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Obama plans prime-time TV ad before Nov. 4

Already advertising at record levels, Barack Obama has scheduled a half-hour commercial for prime time on Oct. 29, six days before Election Day.
Obama 2008
Sen. Barack Obama, D-Ill., waves to the crowd at a rally at Ault Park in Cincinnati, Ohio, Thursday.Alex Brandon / AP
/ Source: The Associated Press

Already advertising at record levels, Barack Obama has scheduled a half-hour commercial for prime time on Oct. 29, six days before Election Day.

Obama campaign officials said the campaign had secured a 30-minute block of time at 8 p.m. on CBS and NBC. CBS already was juggling its lineup to accommodate the Democratic presidential candidate, moving back an episode of "The New Adventures of Old Christine."

Such a vast purchase of commercial time is a multimillion-dollar expense, but Obama has been spending dramatically on ads, overshadowing rival John McCain and the Republican National Committee.

Short political spots have been the traditional way for politicians to communicate with voters. But a prime-time, sitcom-length commercial would provide Obama an opportunity to make a closing argument to the entire country.

"It's a luxury to be able to afford that kind of communication," said Tad Devine, a Democratic media consultant who was a senior adviser to John Kerry's 2004 presidential campaign.

Not shy about spending money
That Obama has the ability to buy such a huge block of prime time is a testament to his prodigious fundraising. He has not been shy about spending it.

On Monday, for instance, he spent $3.3 million in a single day of TV advertising. At that rate he will spend more than $90 million on ads through Election Day — more than all the money Republican rival John McCain has to spend on his entire fall campaign.

McCain's ad spending Monday totaled about $900,000 and the Republican National Committee weighed in with about $700,000 worth.

Those are all whopping numbers, but the disparity between Obama and the Republicans is so wide that it has allowed Obama to spend in more states than McCain, to appear more frequently in key markets and to diversify his message by both attacking McCain and promoting his own personal story.

Ads have more positive pitch
With national and state polls showing him building a broader lead over McCain, Obama has switched to a more positive pitch. Last week, only 34 percent of his ads attacked McCain directly while virtually all of McCain's ads attacked Obama, according to a study by the Wisconsin Advertising Project at the University of Wisconsin-Madison.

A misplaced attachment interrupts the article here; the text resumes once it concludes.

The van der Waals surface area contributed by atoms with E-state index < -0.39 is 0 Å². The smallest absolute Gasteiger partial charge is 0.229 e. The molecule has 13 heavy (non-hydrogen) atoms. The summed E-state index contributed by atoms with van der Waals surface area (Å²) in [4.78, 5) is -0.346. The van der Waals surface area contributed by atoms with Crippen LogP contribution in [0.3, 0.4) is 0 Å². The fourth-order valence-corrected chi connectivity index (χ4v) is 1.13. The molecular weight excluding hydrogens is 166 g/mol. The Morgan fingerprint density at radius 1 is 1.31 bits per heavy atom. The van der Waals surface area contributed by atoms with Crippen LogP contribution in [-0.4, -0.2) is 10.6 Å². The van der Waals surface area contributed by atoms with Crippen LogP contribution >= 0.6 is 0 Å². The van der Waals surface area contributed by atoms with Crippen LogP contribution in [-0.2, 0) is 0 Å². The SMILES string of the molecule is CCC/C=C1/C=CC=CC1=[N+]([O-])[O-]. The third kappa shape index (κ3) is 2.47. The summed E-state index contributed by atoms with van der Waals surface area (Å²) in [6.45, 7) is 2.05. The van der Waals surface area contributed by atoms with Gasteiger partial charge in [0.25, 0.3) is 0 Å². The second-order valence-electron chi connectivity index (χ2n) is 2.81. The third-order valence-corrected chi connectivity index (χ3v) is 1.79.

One of Obama's most recent ads comes as McCain makes an issue of Obama's connections to 1960s radical Bill Ayers and as McCain's running mate, Sarah Plain, argues that Obama "is not a man who sees America like you and I see America."

The ad bespeaks Americana. In it, Obama recalls being a child, sitting on his grandfather's shoulders and waving an American flag as they watched astronauts return from a splashdown. "And my grandfather would say, 'Boy, Americans, we can do anything when we put our minds to it.'"

The ad offers a direct response to Palin. But it also illustrates Obama's continuing need as an African American to reassure voters about his candidacy.

On Friday, the Republican National Committee will start running a TV ad in Indiana and Wisconsin seeking to sow doubts about Obama's political upbringing, linking him to Ayers and other Chicago figures. "The Chicago Way. Shady politics. That's Barack Obama's training," the ad says.

Boosted by an economy in crisis and a saturation of advertising, Obama has built up his margins over McCain in Democratic-leaning battlegrounds such as Pennsylvania and Michigan. He has tilted Republican-leaning states such as Colorado and New Mexico toward his side. And he has created contests in such reliably Republican states as Indiana, Virginia and North Carolina.

By now, McCain's allies had hoped the Arizona senator would have established his dominance in states President Bush won in 2000 and 2004, and would have focused on winning two of the three key Rust Belt states of Pennsylvania, Ohio and Michigan.

But McCain stopped advertising in Michigan, Obama leads in Pennsylvania and he has the edge in Ohio.

"Money doesn't always mean victory, but it means that you have more options to cover more of the battlefield," Republican strategist Terry Holt said. "We're going to have to win with less."

Less is right. Obama is outspending McCain in practically every one of the 14 states the two camps are contesting. One exception is Iowa, where McCain spent more than Obama even though Obama has been sitting on a comfortable lead in the polls.

Meanwhile, Obama's ability to spend is restrained only by his ability to raise money.

He is the first major party candidate to decline public financing in the general election, leaving him free to spend as much as he can raise. McCain, on the other hand, is limited to spending only the $84 million in public funds he accepted to cover all his costs in September and October.

The RNC is helping with its own resources. It raised a record $66 million in September. Obama has not disclosed his September finances; he doesn't have to until Oct. 20, when financial reports are due to the Federal Election Commission.

Even with their combined resources, McCain and the RNC trailed Obama in ad spending last week by more than $6 million.

"That is a message imbalance that you just can't overcome," said Evan Tracey, head of TNS/CMAG.